May 23, 2014 — Did you know that a National Association of Realtors® (NAR) survey for 2013 reported consumers seemed to gobble up VACATION HOMES in record numbers? Why should you care? Well along with all of us being in the global hospitality industry, marketing and selling a Slice of Paradise is also peddling Casas de Vacaciones, at its core, and doing so without the ‘price tag’ or the time consuming and costly annual maintenance requirements of the traditional vacation home buyer.
So Here’s The Scoop: Apparently this NAR study is part of the survey and research commissioned by “HomeAway, Inc.” (NASDAQ: AWAY). In case you’re not familiar with them & according to the company website: “HomeAway, Inc., based in Austin, Texas, is the world’s leading online marketplace of vacation rentals, with sites representing approximately 952,000 paid listings of vacation rental homes in 190 countries.”
One of the facts in the survey that struck me is that while our industry is out there bribing folks to come in for a look-see at our vacation homes “717,000” ‘families’ (prospects) woke up one day in 2013 and thought (e.g.) ‘Golly Gee Whiz, this would be a gosh darn good day to buy that dang vacation home we’ve always dreamed about’ – and then did so to the tune of an average price of $168,000 (up 12.5% from $150-K in 2012).
Meanwhile, back in The Land of Time during that same year and based on reports from ARDA and others we likely sold around 450,000 intervals of our vacation home ‘plans’ (weeks-points).
And collectively, excluding sales commissions, etc., our combined marketing cost was in the $1.5 BILLION neighborhood that year — often dragging in very reluctant and highly suspicious ‘sales guests’ (nearly 3 million of ‘em) to comb through them and come out with a less than stellar number of ‘buyers’ – likely, industry wide, 18% (net) or less.
Now, among those dastardly conventional vacation home buyers – drum roll please – a whopping “78%” of the demons ‘stepped up’, and did so because of potential “rental income” without any guarantees (in most cases) whatsoever.
Imagine that! Those money hungry ‘buyers’ are interested in rental income, and the survey said that the gold rush by vacation home owners/buyers will fork out ‘just south’ of $1,000 to “market” their property and that the average weekly rate generated is “$1,520.00”.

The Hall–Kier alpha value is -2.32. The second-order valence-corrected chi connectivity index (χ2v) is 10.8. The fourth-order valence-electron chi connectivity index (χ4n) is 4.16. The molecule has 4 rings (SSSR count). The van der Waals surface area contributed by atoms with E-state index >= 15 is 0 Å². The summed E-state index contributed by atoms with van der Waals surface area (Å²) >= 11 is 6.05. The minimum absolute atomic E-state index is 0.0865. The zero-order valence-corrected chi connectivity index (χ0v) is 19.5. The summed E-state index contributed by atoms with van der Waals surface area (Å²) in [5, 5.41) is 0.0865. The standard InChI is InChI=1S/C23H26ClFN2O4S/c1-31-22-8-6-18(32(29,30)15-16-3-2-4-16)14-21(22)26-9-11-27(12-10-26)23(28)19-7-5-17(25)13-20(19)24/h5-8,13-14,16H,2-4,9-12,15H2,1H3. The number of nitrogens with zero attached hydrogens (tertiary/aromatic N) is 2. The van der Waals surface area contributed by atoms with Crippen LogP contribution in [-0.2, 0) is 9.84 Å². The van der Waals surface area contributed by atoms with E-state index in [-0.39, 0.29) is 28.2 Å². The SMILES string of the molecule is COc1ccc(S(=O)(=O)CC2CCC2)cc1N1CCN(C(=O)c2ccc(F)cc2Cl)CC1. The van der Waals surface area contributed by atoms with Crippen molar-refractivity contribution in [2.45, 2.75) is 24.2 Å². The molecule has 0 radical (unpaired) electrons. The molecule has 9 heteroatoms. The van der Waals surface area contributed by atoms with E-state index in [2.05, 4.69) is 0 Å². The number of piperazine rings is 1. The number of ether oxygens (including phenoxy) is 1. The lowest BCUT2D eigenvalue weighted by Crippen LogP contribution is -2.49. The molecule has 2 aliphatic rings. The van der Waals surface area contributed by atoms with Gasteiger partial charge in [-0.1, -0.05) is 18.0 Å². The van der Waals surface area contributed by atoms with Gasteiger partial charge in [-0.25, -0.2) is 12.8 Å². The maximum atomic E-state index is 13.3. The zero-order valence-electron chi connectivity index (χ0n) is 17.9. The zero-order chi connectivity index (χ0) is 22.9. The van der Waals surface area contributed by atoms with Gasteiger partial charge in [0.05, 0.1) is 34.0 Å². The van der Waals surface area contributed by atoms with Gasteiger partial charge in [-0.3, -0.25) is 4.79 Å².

And according to the survey “58% of the buyers” (owners) firmly believe that each year they’ll recoup about ½ (50%) of their annual mortgage payments and even more surprising this new breed of vacation home buyers are in their mid to late 40’s (average) and ARE NOT wealthy high-rolling ‘wall-street’ types, as they have an “$85,600 Medium Household Income” (which is about the same age and income range as are the majority of buyers of Time).
Below I’ll leave the links to both NAR and HomeAway so you anyone interested can read more of the ‘data’ etc. but for today I’ll only say this.
As a global industry, though fortunes have surely been generated, as many of us have discussed for decades we’ve done a miserable overall job ‘marketing’ our unique vacation homes.
That is, in part, because we don’t niche market and instead drag in millions of 25-35-year-olds and 65(plus)-year-olds each decade, including low-income earners (may God bless them all). And by foolishly doing so, against our own best interest, we’ve suppressed our product value and equally important our net ‘selling prices’.
As many of us have insisted over the years, exchanging is a by-product and selling our slices of paradise should be, first and foremost just that — the pride of vacation home ownership without the hassle of those ‘other’ vacation homes; and our Casas come with some pretty awesome perks that the competition can’t touch.
And when you add to the mix what is actually happening in the “extended vacation stay” market (accommodations in Hotels, Motels, Condos, etc), as an industry we are surely in need (once and for all) of a MAJOR correction regarding how and to whom we market, what and in what manner we sell – and more!
After all we’re selling a vacation home pilgrim – but I shall not hold my breath – NEXT!
Good Luck Out There!
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Contributing sometimes extravagant, bombastic, emotional, pompous or even pretentious writings about the timeshare industry, Scoop covers an array of industry related subjects each week including inside information, tips, scandals, interviews, forecasts as well as new (good or bad) products and services — and, of course, all the ‘Good’, the ‘Bad’ and the ‘Ugly’.
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